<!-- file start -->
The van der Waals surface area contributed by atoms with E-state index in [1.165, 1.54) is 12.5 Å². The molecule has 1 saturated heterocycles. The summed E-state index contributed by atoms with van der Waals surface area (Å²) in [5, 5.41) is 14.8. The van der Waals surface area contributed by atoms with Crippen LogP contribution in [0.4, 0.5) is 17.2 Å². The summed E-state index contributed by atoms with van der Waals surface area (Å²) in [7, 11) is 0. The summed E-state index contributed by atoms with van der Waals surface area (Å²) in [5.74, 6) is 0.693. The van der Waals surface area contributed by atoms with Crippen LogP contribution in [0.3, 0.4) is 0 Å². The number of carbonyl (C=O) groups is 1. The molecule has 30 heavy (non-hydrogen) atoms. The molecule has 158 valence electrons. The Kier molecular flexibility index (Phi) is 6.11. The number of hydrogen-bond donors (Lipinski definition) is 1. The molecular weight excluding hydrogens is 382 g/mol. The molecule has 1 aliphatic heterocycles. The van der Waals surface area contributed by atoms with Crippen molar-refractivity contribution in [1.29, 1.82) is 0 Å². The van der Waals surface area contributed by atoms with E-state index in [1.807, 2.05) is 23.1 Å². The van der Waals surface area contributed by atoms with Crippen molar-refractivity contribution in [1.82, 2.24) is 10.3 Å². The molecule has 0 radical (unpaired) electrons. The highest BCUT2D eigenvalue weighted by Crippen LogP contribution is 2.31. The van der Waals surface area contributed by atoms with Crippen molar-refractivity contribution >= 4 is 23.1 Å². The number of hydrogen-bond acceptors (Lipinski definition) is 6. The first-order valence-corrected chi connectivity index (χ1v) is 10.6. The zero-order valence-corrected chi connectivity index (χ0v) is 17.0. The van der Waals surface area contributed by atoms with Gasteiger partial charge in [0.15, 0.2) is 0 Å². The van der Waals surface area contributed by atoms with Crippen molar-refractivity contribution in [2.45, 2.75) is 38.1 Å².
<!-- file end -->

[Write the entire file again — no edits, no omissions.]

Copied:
The van der Waals surface area contributed by atoms with E-state index in [1.165, 1.54) is 12.5 Å². The molecule has 1 saturated heterocycles. The summed E-state index contributed by atoms with van der Waals surface area (Å²) in [5, 5.41) is 14.8. The van der Waals surface area contributed by atoms with Crippen LogP contribution in [0.4, 0.5) is 17.2 Å². The summed E-state index contributed by atoms with van der Waals surface area (Å²) in [7, 11) is 0. The summed E-state index contributed by atoms with van der Waals surface area (Å²) in [5.74, 6) is 0.693. The van der Waals surface area contributed by atoms with Crippen LogP contribution in [0.3, 0.4) is 0 Å². The number of carbonyl (C=O) groups is 1. The molecule has 30 heavy (non-hydrogen) atoms. The molecule has 158 valence electrons. The Kier molecular flexibility index (Phi) is 6.11. The number of hydrogen-bond donors (Lipinski definition) is 1. The molecular weight excluding hydrogens is 382 g/mol. The molecule has 1 aliphatic heterocycles. The van der Waals surface area contributed by atoms with Crippen molar-refractivity contribution in [1.29, 1.82) is 0 Å². The van der Waals surface area contributed by atoms with E-state index in [1.807, 2.05) is 23.1 Å². The van der Waals surface area contributed by atoms with Crippen molar-refractivity contribution in [1.82, 2.24) is 10.3 Å². The molecule has 0 radical (unpaired) electrons. The highest BCUT2D eigenvalue weighted by Crippen LogP contribution is 2.31. The van der Waals surface area contributed by atoms with Crippen molar-refractivity contribution >= 4 is 23.1 Å². The number of hydrogen-bond acceptors (Lipinski definition) is 6. The first-order valence-corrected chi connectivity index (χ1v) is 10.6. The zero-order valence-corrected chi connectivity index (χ0v) is 17.0. The van der Waals surface area contributed by atoms with Gasteiger partial charge in [0.15, 0.2) is 0 Å². The van der Waals surface area contributed by atoms with Crippen molar-refractivity contribution in [2.45, 2.75) is 38.1 Å².